Cornelius Simonsen and Jakob Paludan
Owners & winemakers: Cornelius Simonsen, Jakob Paludan, and Martin Pedersen
Fruit sourcing: All fruit is purchased from growers either practicing or certified organic
Types of fruit: Apples (Holsteiner Cox, Rød Aroma, Topaz, Ahrista, Pirouette and more), grapes (Gewürztraminer, Léon Millot, Rondo, Cabernet Cortis), pears, blackcurrants, sour cherries and plums.
Soils: Moraine clay
Annual production: 42000 bottles
- Cornelius, Jakob, and Martin are high school friends who started making fruit wines in their parent’s garage with help from a DIY guide published in a local newspaper.
- They still deliver their wines and ciders to local Copenhagen bars and restaurants by bike.
- “The lack of a wine tradition is both a challenge and a blessing. There are no shoulders to stand on but on the other hand there is a very big freedom to experiment since we are not bound by traditions.” – Jakob Paludan on making fruit wine in Denmark
It all began in the late summer of 2015 at the Nørrebro Park in Copenhagen, when three old high school friends wondered why there was no culture for drinking good cider and fruit wine in Denmark, compared to the historic traditions and techniques found in France, England, and Spain. Cider-making has a long history in Denmark, but traditionally as “gemmemost,” which translates literally to “hiding juice”–basically, made in your basement for personal consumption, not commercial production. For their first tiny 100-bottle production run, Cornelius, Jakob, and Martin foraged apples from gardens and parks around Copenhagen. Since then, they’ve expanded to include grapes, pears, blackcurrants, cherries, and plums to craft their signature dry, juicy, and vinous “fruit pet nats.” They see themselves as part of a Scandinavian vanguard pushing other fruits into the wine category.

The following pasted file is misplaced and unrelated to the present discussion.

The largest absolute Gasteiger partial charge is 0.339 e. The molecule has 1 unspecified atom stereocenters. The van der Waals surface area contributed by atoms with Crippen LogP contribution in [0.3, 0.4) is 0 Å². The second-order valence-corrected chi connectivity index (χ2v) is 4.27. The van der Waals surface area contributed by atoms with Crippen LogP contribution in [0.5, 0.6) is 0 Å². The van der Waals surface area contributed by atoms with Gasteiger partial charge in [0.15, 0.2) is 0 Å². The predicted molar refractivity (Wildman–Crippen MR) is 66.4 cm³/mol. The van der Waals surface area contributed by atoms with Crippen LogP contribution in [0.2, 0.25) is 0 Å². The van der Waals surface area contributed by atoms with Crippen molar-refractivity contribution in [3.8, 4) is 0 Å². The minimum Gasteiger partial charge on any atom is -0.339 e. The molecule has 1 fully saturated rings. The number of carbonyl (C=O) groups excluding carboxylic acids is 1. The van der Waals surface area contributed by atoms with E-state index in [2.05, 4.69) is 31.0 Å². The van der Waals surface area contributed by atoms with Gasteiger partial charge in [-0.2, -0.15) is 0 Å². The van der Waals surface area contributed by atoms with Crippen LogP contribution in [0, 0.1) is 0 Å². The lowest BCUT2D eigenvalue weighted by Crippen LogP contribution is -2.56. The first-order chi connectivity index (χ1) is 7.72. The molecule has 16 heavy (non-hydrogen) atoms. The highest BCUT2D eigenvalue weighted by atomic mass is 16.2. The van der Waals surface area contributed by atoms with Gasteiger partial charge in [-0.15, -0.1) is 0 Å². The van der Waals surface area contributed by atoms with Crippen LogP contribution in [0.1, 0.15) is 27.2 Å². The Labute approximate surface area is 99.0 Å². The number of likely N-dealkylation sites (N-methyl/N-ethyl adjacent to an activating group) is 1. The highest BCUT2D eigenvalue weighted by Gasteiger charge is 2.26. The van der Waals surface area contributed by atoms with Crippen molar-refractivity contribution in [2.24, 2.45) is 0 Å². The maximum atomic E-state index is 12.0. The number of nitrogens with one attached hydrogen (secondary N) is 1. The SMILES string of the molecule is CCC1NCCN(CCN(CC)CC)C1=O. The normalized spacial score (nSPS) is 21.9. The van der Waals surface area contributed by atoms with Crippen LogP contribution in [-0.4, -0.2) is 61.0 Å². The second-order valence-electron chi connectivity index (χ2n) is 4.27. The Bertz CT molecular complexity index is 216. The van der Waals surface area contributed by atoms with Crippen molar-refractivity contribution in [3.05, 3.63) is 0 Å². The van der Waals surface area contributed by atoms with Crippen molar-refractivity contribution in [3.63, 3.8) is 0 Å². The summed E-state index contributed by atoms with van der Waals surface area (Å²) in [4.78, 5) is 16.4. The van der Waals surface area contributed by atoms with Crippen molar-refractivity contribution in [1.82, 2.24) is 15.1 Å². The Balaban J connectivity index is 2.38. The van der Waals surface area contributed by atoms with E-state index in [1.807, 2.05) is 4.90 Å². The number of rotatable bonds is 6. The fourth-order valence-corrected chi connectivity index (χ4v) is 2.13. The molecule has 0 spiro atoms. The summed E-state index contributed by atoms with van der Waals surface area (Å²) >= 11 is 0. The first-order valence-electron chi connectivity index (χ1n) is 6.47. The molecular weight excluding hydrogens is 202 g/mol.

Decideret is proud to highlight local fruits in their ciders, particularly the local eating apple varieties, which lend a very different character compared to more traditional Normand cider apples–more crisp and vinous. Denmark is a cold climate region and the soil is typically moraine clay. For fruits like apples, pears, plums, and cherries, the growing conditions are fantastic and produce fruit with complex flavors, high acidity, and very expressive aromas. Conditions have historically been too cold for grape growing, but with climate change, it’s the new frontier. They source about 60-65% of their fruit from orchards, all certified or practicing organic, while the remainder is “backyard” surplus apples. Authorities estimate that in Denmark around 5 million kgs of apples yearly end up rotting in people’s backyards–to the Decideret team, that’s a waste of a perfect resource.
In the cellar, they are more inspired by natural winemaking than traditional cidermaking, but the apple is the base in everything they do. After harvest, the fruit is crushed or pressed, and macerated according to the style of the cuvée. All fermentation occurs spontaneously with native yeasts. Certain blends are fermented in tank without temperature control, while others are fermented in barrel to allow a small amount of micro-oxidation. For pet nats, the second fermentation is completed by indigenous yeasts after the addition of either fresh juice (in the autumn/winter) or organic sugar (in the spring). Wines are bottled without fining or filtration and may see a small amount of SO2 if necessary. The goal, as Jakob says, is “to show that fruit pét-nats and ciders can be as complex and vinous as wine, quenchy as kombucha, sour as lambic, and as fruitful as freshly squeezed juice.”